Forest Service Retirees’ Letter on Twin Metals Mining Project Minnesota

This is from Minnesota here thanks to the Center for Western Priorities newfeed. What is interesting to me about it is not this particular topic, but the idea of retirees weighing in by writing letters about projects.  Is this common or rare? Certainly as readers of this blog can tell from just Jon Haber and I, there are probably as many opinions as retirees. It’s definitely worth talking about-when should we speak up?  In different cases, would that cause retirees who think differently to also write a letter to the Secretaries? How would that work out? Certainly retirees know much stuff, and could add to the public discourse, as we do here.

The letter submitted to federal officials this week asks for the federal government to pause that process by completing the study of the proposed 20-year mining ban, and to suspend Twin Metals’ leases until legal challenges to those lease reinstatements are heard in court.

The letter does not mention the proposed PolyMet mine, which earlier this year received the final permits it needs to begin construction. The company is now trying to raise the roughly $1 billion it will need to build the state’s first ever copper-nickel mine.

Brenda Halter, who retired as Forest Supervisor for the Superior National Forest in 2016, helped draft the letter. She said all the signatories have professional experience working on projects related to the Boundary Waters.

Under her leadership, the Forest Service approved a land exchange in which it agreed to trade federal land where PolyMet intends to dig its open pit mine with privately held land elsewhere in the forest. That decision has since been challenged in federal court.

Halter acknowledged the role she played with PolyMet, which she said was to make sure the legal process and the science were followed to help inform the agency’s decision, can seem contradictory with the stance she’s taken on Twin Metals.

“[But] I feel very strongly on a personal and professional level that a copper-nickel mine adjacent to millions of acres of water-based ecosystem is simply an incompatible use,” she said.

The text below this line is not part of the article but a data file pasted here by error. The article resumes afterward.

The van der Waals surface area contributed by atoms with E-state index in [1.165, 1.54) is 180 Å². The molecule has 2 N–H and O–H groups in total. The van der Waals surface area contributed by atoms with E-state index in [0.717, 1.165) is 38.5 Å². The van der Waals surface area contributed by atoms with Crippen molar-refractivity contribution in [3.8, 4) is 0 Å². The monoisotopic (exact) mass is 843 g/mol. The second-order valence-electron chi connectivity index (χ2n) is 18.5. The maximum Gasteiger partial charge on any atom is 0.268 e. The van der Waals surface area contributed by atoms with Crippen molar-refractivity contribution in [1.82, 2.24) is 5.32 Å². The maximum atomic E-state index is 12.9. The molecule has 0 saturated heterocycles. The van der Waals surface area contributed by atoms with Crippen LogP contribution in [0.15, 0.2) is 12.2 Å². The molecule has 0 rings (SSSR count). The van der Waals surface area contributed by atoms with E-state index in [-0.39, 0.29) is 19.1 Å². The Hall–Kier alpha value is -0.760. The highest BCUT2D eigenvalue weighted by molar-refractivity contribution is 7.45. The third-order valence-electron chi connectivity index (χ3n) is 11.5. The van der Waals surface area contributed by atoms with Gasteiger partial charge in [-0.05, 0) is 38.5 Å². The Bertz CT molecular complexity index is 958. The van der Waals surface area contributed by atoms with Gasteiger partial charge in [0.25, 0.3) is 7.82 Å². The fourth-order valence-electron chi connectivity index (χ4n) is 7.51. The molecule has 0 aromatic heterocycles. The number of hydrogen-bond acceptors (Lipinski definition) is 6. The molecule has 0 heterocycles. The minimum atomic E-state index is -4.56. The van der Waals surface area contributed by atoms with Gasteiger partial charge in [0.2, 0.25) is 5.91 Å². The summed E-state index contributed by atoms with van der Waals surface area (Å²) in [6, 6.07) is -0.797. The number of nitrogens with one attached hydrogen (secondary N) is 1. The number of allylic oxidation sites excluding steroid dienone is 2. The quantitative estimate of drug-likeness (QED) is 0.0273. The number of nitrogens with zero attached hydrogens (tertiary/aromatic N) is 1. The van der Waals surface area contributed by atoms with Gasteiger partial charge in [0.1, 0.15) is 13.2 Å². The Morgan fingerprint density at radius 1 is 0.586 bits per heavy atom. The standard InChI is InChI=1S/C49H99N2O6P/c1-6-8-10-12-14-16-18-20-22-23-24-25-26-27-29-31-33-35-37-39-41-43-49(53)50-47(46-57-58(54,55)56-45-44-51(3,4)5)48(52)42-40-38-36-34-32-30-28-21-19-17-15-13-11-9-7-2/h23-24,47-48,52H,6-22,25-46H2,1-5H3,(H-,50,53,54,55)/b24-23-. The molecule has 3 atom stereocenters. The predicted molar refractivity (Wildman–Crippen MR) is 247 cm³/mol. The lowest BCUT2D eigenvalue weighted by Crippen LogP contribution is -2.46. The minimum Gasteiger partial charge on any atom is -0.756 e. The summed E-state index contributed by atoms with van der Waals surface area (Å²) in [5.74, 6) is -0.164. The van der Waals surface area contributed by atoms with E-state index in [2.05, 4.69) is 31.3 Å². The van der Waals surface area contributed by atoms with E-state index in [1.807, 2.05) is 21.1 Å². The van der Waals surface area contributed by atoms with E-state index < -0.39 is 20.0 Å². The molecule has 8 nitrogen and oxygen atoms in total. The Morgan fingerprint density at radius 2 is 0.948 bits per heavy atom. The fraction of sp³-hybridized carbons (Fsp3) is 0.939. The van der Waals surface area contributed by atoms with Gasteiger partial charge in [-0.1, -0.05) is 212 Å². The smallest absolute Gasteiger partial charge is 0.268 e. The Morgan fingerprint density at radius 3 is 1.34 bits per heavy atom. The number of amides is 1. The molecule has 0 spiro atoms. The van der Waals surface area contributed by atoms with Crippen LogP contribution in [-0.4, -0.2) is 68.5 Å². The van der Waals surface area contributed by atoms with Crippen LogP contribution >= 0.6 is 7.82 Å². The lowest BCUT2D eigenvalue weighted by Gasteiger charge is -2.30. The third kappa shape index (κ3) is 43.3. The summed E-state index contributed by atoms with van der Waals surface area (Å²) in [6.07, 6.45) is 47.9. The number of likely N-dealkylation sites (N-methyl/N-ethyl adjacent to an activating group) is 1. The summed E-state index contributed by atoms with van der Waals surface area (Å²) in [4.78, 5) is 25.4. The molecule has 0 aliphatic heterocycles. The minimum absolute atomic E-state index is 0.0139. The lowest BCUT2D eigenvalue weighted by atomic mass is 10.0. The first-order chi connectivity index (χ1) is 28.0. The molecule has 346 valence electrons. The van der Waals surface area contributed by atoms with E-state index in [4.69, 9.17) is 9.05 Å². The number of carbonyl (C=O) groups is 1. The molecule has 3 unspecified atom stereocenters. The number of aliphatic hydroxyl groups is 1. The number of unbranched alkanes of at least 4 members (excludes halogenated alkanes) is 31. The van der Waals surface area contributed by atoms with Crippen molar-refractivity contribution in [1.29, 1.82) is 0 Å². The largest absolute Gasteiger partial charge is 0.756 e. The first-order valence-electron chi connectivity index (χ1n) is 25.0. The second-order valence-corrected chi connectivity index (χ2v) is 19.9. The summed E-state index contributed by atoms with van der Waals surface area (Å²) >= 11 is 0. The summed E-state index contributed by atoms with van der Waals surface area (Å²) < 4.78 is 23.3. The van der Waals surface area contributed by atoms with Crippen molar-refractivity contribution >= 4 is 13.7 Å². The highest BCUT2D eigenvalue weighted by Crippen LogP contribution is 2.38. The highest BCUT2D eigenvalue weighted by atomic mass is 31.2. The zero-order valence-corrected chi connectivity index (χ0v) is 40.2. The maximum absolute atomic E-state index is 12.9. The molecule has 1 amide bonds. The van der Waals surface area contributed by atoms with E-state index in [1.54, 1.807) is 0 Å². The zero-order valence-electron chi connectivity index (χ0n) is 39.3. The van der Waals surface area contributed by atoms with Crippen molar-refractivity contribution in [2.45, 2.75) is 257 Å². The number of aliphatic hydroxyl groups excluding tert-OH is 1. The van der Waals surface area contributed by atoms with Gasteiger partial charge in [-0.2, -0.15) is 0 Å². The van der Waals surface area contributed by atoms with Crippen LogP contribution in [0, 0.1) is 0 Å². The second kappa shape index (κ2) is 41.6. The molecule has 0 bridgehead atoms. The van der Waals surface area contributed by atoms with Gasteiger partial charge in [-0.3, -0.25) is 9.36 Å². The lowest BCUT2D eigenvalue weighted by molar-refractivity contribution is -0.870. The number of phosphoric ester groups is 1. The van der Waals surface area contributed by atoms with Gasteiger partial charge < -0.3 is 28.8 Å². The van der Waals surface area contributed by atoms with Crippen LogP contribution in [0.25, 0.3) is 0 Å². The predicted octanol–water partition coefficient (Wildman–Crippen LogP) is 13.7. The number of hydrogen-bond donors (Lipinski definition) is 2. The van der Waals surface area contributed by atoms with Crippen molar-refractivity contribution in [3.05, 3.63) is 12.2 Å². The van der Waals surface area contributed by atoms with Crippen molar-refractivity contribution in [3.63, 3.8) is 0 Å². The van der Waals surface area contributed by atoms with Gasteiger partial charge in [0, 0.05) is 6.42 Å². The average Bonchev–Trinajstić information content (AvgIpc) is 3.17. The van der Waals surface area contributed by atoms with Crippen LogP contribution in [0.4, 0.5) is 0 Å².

Maybe Tony can add some information here.

8 thoughts on “Forest Service Retirees’ Letter on Twin Metals Mining Project Minnesota”

  1. The Twin Metals Mine is owned and headed up by Chilean billionaire businessman Andrónico Luksic…who just so happens to be renting a D.C. mansion he bought just after Trump became president to Donald Trump’s daughter Ivanka and husband Jared Kushner.

    More at:

    Minnesota activists have gone to court challenging the Trump administration’s approval of a wilderness area ore mine to be operated by a billionaire Chilean who owns the mansion that Ivanka Trump rents in Washington.

    A coalition of Minnesota businesses, environmental advocates and outdoor recreation groups asked for a summary judgment last month in their lawsuit against the Interior Department and Chilean copper conglomerate Antofagasta’s local subsidiary. The company plans an extensive sulfide-ore mine to extract copper and nickel in Minnesota’s Rainy River watershed, which drains into the protected 1.1 million-acre Boundary Waters wilderness area.

    The lawsuit challenges the Trump administration’s reversal of an Obama-era decision blocking the mine and requiring an environmental impact study. Some of the mine would be on U.S. Forest Service land, and the lawsuit asks a federal judge to rule that the Trump administration wrongly reinstated mineral leases for the Antofagasta subsidiary, called Twin Metals Minnesota, the Minneapolis Star Tribune reported….

    Antofagasta is a family-owned company headed by Chilean businessman Andrónico Luksic, who bought a $5.5 million mansion in Washington shortly after Donald Trump won the presidency. Luksic now rents the mansion to the first daughter and husband Jared Kushner for $15,000 a month, The Wall Street Journal has reported.

    Richard Painter, who was President George W. Bush’s chief ethics lawyer and is now a law professor at the University of Minnesota, accused the Trump administration of allowing Luksic to use the Boundary Waters area “as his toilet.”

    Painter told Newsweek that the landlord-tenant relationship between Luksic and Ivanka Trump “looks bad.” Trump and Kushner “have enough money [that] they could have bought a house or rented something from somebody who wasn’t trying to get things from the U.S. government,” he said.

    Trump and Kushner “were not aware” of the link between the mining operation and their landlord, a White House official told The Wall Street Journal in 2017. A spokesman for Luksic said he purchased the mansion as an investment and renting it to the president’s family was coincidental, according to the Journal.